Our readers may want to know how I arrived at this conclusion and rest assured I am not viewing our world, or Turkey in particular, through rose-tinted glasses. On the contrary, I had traveled to this fascinating part of an equally fascinating country in order to find out whether my optimism about the state of affairs in Turkey is really justified, whether people away from Ankara or İzmir see developments perhaps differently, and above all else, whether what I had recently referred to as the Turkish Spring in a publication for an academic journal is indeed a myth or a reality.
On Tuesday morning, Şanlıurfa Mayor Dr. Ahmet Eşref Fakıbaba took me along on his almost daily morning walks. No, not on a jogging trip but on a three-kilometer-long “political promenade” through the city center! He does this regularly and citizens are used to it by now since he was first elected back in 2004. Yes, politicians need publicity, so here comes the moment for the commentator to look behind the scenes and focus on how the electorate views this exercise.
Şanlıurfa is a metropolis of by now almost 1.7 million inhabitants, with 922,000 citizens living in the urbanized city area. Central government is a hot topic here but one which has a timeline attached to it similar to that of Facebook, according to most citizens as well as decision makers and civil society actors. Before the 2002 national election, I had heard Ankara was not overly interested in the welfare of this part of the country. Thereafter, and in particular since 2004 or so, local citizens as well as businesses feel they have become an integral part of what happens elsewhere. There are national as well as EU funds. There are close contacts between local and national politicians. The media is slowly but steadily (re)-discovering the region. There is state-of-the-art organic farming as well as a 21st-century-ready, 10,000-strong university. Urfa, as it was known before the “Şanlı” was added, regards itself as a mirror of what happens in other parts of the country and as a certain type of role model, too.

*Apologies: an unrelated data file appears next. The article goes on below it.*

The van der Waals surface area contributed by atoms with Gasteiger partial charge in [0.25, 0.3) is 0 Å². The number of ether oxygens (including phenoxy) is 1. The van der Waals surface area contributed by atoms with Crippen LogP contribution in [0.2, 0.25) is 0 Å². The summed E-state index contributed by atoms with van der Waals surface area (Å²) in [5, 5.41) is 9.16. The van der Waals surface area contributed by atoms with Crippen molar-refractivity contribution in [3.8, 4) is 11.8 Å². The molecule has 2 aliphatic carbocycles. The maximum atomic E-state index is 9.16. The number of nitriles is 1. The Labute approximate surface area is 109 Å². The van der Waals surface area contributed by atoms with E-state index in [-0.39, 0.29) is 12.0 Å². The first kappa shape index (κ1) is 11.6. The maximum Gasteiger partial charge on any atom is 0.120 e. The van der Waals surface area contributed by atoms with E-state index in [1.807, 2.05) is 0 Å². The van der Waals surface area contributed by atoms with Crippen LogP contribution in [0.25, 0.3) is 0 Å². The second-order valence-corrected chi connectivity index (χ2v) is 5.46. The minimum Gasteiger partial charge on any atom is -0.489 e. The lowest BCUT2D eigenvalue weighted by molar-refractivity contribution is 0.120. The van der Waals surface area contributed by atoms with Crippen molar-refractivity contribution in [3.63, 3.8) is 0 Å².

The city is green. The houses are either brand-new or being renovated if old. Young people speak English and in the streets I heard all three languages which make up the original linguistic combination of this area -- Turkish as the official language, Kurdish and Arabic!
There are state-of-the-art chain hotels and there is the pond of holy fish. I met young and old people and what amazed me was that whilst we were doing our rounds, people greeted the mayor as one of their own; people were dressed according to their belief or desires. I had dinner in a restaurant where young women wore designer skirts not unlike those seen in clubs along the Bosporus and spoke with others who prefer to wear a headscarf and more modest attire. Yet, they are all part and parcel of Urfa’s human fabric. There is freedom to express oneself. There are 28 (!) local newspapers, and having spoken with two Turkish columnists, I can say that they don’t shy away from expressing criticism.
Rose-tinted glasses, no -- open eyes, yes. There is unemployment and there is a problem with the state of the public education system as there is everywhere else (my daughter attends a school in İstanbul, so I do know what I am referring to). But these things can be overcome as long as one thing is guaranteed: freedom of expression and civil democracy!
I shall write about the region’s manifold civil society activities in great detail in a separate piece shortly but if asked once more about the Turkish seasons, I would dare say that down here it is already (political) summer.